GRAND PRAIRIE, Texas (CBSDFW.COM) – A group of concerned Grand Prairie citizens spent part of Veterans Day bringing attention to an old cemetery where dozens of mostly black veterans are buried, some in unmarked graves.
There are as many as 90 veterans buried at Antioch Life Park Cemetery on the other side of Mountain Creek Lake from DFW National Cemetery.READ MORE: University Park Crime Spree Targets Four Victims
Despite that short distance, the difference between the way veterans are honored in the two cemeteries is stark.
At Antioch Life Park Cemetery, they are the forgotten heroes of a generation.
Veterans from World War I through Vietnam are buried there.
Some have headstones that are fading or overrun with grass.
Other veterans that are documented to have been buried there don’t have one at all.READ MORE: Tarrant County 'Open And Willing' To Help Secretary Of State In Forensic Audit Of 2020 Texas Election Results
On Wednesday, Nov. 11, a group led by Feed A Million Veterans and the Grand Prairie chapter of the NAACP took on the task of cleaning headstones and placing American flags next to those who served.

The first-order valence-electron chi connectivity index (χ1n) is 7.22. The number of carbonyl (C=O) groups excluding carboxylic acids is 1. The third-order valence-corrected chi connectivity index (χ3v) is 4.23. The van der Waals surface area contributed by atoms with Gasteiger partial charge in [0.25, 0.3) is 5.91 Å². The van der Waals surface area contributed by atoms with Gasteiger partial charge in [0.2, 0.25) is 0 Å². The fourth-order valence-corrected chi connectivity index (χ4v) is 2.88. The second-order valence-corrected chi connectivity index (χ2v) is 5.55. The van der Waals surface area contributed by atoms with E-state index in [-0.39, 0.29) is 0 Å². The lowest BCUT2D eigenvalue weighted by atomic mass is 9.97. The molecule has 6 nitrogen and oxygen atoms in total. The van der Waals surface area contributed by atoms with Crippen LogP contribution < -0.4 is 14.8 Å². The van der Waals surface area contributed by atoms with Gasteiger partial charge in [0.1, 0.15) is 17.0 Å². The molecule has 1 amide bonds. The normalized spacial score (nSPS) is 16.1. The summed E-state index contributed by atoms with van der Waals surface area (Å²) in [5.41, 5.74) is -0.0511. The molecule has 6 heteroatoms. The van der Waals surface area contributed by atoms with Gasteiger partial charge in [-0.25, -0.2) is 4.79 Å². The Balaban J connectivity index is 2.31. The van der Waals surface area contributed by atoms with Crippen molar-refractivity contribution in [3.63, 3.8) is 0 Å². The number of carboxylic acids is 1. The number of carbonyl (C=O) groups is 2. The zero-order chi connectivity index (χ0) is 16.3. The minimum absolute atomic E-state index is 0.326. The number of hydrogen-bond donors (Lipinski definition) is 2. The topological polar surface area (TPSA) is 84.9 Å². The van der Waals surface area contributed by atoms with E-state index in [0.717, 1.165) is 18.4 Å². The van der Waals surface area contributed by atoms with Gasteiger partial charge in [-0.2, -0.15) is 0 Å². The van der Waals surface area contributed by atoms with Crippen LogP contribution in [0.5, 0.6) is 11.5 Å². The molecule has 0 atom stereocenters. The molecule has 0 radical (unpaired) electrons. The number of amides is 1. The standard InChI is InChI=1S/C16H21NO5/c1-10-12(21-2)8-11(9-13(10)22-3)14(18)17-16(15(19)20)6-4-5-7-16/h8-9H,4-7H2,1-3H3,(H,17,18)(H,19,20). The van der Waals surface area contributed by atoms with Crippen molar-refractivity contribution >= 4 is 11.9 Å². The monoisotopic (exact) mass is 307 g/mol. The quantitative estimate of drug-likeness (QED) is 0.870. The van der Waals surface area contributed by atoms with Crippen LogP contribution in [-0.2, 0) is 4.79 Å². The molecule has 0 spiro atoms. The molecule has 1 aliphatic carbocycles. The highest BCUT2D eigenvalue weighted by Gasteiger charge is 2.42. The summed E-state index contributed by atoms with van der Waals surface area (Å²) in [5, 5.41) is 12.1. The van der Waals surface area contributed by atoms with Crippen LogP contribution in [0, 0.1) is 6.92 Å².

The owner of the cemetery, Thom Aldredge, said he receives no local state or federal money that’s needed to maintain it.
Aldredge, along with volunteers, said these veterans deserve the first-class treatment that thousands of former military service men and women receive at DFW National Cemetery.
“I sometimes wonder are they forgotten because they are black veterans? And that part right there just saddens my heart because these are people that went to the front of the line,” said Angela Luckey of the Grand Prairie NAACP. “These are the people that if it had not been for them, there’s no telling what America would really look like today.”
There is an online fundraising account to help the cemetery’s maintenance. Replacing the aging gravesites of military veterans with higher quality, uniform headstones will take a lot of donations.
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